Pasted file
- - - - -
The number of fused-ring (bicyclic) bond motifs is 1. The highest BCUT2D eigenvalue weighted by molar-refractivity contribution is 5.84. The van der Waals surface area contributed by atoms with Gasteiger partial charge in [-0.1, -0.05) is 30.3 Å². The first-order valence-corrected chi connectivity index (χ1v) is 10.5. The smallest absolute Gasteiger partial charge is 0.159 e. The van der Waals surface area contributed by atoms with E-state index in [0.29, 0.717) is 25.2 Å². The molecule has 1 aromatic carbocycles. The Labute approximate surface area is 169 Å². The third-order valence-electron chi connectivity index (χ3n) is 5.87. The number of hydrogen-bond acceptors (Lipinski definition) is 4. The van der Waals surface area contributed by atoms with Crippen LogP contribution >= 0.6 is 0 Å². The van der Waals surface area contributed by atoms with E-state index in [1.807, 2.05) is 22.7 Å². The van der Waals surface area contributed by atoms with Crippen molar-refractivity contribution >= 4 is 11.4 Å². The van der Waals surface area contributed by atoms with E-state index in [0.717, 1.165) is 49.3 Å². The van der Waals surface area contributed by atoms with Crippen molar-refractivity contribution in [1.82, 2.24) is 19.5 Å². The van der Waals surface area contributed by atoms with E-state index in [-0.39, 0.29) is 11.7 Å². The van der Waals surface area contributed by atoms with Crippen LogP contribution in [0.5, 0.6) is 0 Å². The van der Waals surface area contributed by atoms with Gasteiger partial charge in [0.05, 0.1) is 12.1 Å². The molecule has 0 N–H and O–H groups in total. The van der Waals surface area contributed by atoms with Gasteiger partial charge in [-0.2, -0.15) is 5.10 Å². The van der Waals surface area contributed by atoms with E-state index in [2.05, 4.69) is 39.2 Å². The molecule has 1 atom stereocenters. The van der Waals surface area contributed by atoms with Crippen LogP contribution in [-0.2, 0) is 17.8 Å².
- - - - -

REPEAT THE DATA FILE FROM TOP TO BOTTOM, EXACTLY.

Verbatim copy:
The number of fused-ring (bicyclic) bond motifs is 1. The highest BCUT2D eigenvalue weighted by molar-refractivity contribution is 5.84. The van der Waals surface area contributed by atoms with Gasteiger partial charge in [-0.1, -0.05) is 30.3 Å². The first-order valence-corrected chi connectivity index (χ1v) is 10.5. The smallest absolute Gasteiger partial charge is 0.159 e. The van der Waals surface area contributed by atoms with E-state index in [0.29, 0.717) is 25.2 Å². The molecule has 1 aromatic carbocycles. The Labute approximate surface area is 169 Å². The third-order valence-electron chi connectivity index (χ3n) is 5.87. The number of hydrogen-bond acceptors (Lipinski definition) is 4. The van der Waals surface area contributed by atoms with Crippen LogP contribution >= 0.6 is 0 Å². The van der Waals surface area contributed by atoms with E-state index in [1.807, 2.05) is 22.7 Å². The van der Waals surface area contributed by atoms with Crippen molar-refractivity contribution >= 4 is 11.4 Å². The van der Waals surface area contributed by atoms with E-state index in [0.717, 1.165) is 49.3 Å². The van der Waals surface area contributed by atoms with Crippen molar-refractivity contribution in [1.82, 2.24) is 19.5 Å². The van der Waals surface area contributed by atoms with E-state index in [-0.39, 0.29) is 11.7 Å². The van der Waals surface area contributed by atoms with Crippen LogP contribution in [0.5, 0.6) is 0 Å². The van der Waals surface area contributed by atoms with Gasteiger partial charge in [0.05, 0.1) is 12.1 Å². The molecule has 0 N–H and O–H groups in total. The van der Waals surface area contributed by atoms with Gasteiger partial charge in [-0.2, -0.15) is 5.10 Å². The van der Waals surface area contributed by atoms with E-state index in [2.05, 4.69) is 39.2 Å². The molecule has 1 atom stereocenters. The van der Waals surface area contributed by atoms with Crippen LogP contribution in [-0.2, 0) is 17.8 Å².